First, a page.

After a restful morning at the hotel and exploring the city, our first afternoon in Barcelona found us wandering away from the main streets into the quiet oasis of a courtyard; here we met with Marset, exploring their lighting showroom over lunch. The first of many lunches, we were welcomed with chilled gazpacho, salty-sweet jamón and platefuls of paella. The Spanish know how to lunch, am I right?
Although very much a Spanish company, founded by the family in the 1940s as casters of metal before focusing on lighting in the 1960s, Marset collaborates with new and more established designers internationally.
What struck me most is the variety in their design – there isn’t any one signature style here as such. Mid-century inspired pieces sit next to the futuristic, ceramics against woods and metal; but you can see how one design informs the next.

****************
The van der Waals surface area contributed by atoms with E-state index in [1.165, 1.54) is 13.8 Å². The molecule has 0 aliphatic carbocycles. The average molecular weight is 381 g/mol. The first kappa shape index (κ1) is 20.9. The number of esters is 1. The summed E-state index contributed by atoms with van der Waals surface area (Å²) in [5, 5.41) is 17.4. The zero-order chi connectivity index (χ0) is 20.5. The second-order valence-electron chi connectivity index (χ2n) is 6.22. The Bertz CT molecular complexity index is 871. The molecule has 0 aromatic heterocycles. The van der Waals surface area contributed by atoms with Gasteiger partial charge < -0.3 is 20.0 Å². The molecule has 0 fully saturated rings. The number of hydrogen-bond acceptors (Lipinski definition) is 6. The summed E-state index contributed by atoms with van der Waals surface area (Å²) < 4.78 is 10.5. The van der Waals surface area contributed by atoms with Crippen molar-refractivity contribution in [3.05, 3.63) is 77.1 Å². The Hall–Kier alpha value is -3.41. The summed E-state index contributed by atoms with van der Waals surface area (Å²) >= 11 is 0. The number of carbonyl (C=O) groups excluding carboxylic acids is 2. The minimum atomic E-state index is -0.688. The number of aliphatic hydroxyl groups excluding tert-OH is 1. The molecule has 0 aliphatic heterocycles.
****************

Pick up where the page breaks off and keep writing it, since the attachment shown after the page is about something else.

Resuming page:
They recognise the importance of simplicity, functionality and the character given to a space created through the diffusion of light. It isn’t so much the light itself but the shadows that give atmosphere to a room. When you understand how you want a space to feel, how you will use that room, then you build upon the depth, colour, shape of shadow and manipulate it with light. Each piece within the Marset collection has its own experience to share.
I loved the minimalist design of the Ginger collection, made from a combination of pressed wood, paper and resin. It gives off a soft, intimate light which filters through the wood.
The geometric, ceramic ‘Scotch Club’ bowls give directional light – ideal for a dining room.
My favourite design? The Pleat Box collection, a result of Marset’s first collaboration with ceramist and designer Xavier Mañosa (above). Stay tuned for an insight into how these shades are produced next during our visit to Xavier’s atelier in the outskirts of Barcelona. It’s about to get a whole lot hotter and dustier!
Photography © Tiffany Grant-Riley